Music education for one student attending the University of the West Indies (Mona) will be less stressful financially with a Reggae Scholarship help coming from Jamaica’s diaspora.
Jamaica’s Consul General for Southern USA, Oliver Mair provided a scholarship, valued at (US) $1,000, to the Institute of Caribbean Studies, which will assist one student pursuing Reggae Studies at the Institute.
The financial help is a collaborative effort of the Consulate and the Louise Bennett Coverley Heritage Council (LBC-HC) a South Florida cultural group. Partial funding was also derived from sponsorship for the first Reggae Strong Celebration in February.
The Concert hosted by The Consulate General of Jamaica, Miami, was celebrating Reggae Month in the Diaspora.
The Consulate General teamed up with Reggae Global Entertainment and International Celebration of Reggae Music (ICOR) to stage the inaugural Reggae Strong Celebration with several renowned Jamaican performing artistes.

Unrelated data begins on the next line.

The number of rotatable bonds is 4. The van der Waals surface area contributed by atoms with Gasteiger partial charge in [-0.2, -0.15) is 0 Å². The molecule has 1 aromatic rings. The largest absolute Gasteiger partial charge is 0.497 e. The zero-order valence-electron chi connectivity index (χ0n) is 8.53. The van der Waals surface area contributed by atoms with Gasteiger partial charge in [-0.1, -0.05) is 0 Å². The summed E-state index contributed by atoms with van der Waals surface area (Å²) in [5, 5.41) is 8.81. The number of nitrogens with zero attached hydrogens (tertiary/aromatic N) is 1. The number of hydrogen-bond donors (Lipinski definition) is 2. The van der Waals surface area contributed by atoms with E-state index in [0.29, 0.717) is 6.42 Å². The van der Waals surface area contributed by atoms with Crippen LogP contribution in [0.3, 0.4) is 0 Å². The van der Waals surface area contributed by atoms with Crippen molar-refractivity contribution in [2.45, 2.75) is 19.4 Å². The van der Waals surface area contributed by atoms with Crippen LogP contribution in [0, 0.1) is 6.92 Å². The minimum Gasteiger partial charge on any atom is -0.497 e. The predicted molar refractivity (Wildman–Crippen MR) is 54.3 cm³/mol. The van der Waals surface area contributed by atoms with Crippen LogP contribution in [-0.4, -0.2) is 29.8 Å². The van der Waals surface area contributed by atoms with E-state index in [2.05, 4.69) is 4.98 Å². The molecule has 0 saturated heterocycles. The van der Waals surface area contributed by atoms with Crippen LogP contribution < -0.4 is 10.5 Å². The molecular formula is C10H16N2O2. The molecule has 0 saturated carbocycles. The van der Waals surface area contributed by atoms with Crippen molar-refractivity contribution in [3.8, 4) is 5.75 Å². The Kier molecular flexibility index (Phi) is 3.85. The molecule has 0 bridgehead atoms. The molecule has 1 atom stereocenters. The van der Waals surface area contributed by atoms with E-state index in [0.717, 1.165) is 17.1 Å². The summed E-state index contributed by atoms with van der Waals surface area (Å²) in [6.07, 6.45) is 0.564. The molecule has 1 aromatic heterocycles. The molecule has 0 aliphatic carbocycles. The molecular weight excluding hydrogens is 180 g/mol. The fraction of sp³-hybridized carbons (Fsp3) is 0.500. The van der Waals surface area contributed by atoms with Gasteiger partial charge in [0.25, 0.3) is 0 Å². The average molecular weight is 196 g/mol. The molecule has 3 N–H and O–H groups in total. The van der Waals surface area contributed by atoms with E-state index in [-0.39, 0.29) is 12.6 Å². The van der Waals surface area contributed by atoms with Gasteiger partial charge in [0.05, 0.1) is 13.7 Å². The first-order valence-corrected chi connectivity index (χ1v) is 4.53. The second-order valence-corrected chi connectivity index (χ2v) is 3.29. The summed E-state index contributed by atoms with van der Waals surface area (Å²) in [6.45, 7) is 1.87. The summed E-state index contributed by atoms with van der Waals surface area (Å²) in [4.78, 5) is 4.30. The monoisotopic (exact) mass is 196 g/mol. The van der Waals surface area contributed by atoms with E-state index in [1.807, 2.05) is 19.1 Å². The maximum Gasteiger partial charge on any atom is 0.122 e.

In expressing his appreciation to the many performers, sponsors, and supporters, Consul General Mair said that he was especially pleased to add the Celebration to Jamaica’s annual Reggae Month calendar as it highlights the strength of the music in the Diaspora.
He continued “reggae music continues to be one of the biggest assets to Jamaica’s economic development. It speaks to our commitment and recognition of how critical our music and culture contribute to the strong brand recognition, and also strengthening Diaspora engagement”.
The primary objective of the Louise Bennett Coverley Heritage Council is to help preserve the legacy of Jamaica’s legendary folklorist ‘Miss Lou’.